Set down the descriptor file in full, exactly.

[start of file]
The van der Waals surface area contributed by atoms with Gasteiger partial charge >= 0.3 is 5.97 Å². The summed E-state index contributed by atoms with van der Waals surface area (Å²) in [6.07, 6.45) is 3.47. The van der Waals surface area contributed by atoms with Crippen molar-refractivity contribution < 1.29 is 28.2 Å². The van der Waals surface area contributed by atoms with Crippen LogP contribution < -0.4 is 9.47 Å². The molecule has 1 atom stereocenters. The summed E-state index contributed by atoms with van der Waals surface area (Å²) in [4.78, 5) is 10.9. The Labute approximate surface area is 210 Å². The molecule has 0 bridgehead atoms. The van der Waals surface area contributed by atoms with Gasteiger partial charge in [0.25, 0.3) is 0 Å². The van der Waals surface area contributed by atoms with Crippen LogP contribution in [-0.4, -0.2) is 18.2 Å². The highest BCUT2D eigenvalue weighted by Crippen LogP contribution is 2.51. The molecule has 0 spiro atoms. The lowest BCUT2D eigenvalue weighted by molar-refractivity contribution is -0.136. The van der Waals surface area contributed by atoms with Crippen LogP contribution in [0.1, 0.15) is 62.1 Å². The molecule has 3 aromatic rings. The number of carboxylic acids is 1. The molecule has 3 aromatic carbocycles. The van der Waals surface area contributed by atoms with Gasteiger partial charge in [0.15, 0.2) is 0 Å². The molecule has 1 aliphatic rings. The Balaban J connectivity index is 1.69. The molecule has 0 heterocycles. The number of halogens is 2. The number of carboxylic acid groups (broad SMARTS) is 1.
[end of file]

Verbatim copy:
The van der Waals surface area contributed by atoms with Gasteiger partial charge >= 0.3 is 5.97 Å². The summed E-state index contributed by atoms with van der Waals surface area (Å²) in [6.07, 6.45) is 3.47. The van der Waals surface area contributed by atoms with Crippen molar-refractivity contribution < 1.29 is 28.2 Å². The van der Waals surface area contributed by atoms with Crippen LogP contribution < -0.4 is 9.47 Å². The molecule has 1 atom stereocenters. The summed E-state index contributed by atoms with van der Waals surface area (Å²) in [4.78, 5) is 10.9. The Labute approximate surface area is 210 Å². The molecule has 0 bridgehead atoms. The van der Waals surface area contributed by atoms with Gasteiger partial charge in [0.25, 0.3) is 0 Å². The van der Waals surface area contributed by atoms with Crippen LogP contribution in [-0.4, -0.2) is 18.2 Å². The highest BCUT2D eigenvalue weighted by Crippen LogP contribution is 2.51. The molecule has 0 spiro atoms. The lowest BCUT2D eigenvalue weighted by molar-refractivity contribution is -0.136. The van der Waals surface area contributed by atoms with Crippen LogP contribution in [0.1, 0.15) is 62.1 Å². The molecule has 3 aromatic rings. The number of carboxylic acids is 1. The molecule has 3 aromatic carbocycles. The van der Waals surface area contributed by atoms with Gasteiger partial charge in [0.15, 0.2) is 0 Å². The molecule has 1 aliphatic rings. The Balaban J connectivity index is 1.69. The molecule has 0 heterocycles. The number of halogens is 2. The number of carboxylic acid groups (broad SMARTS) is 1.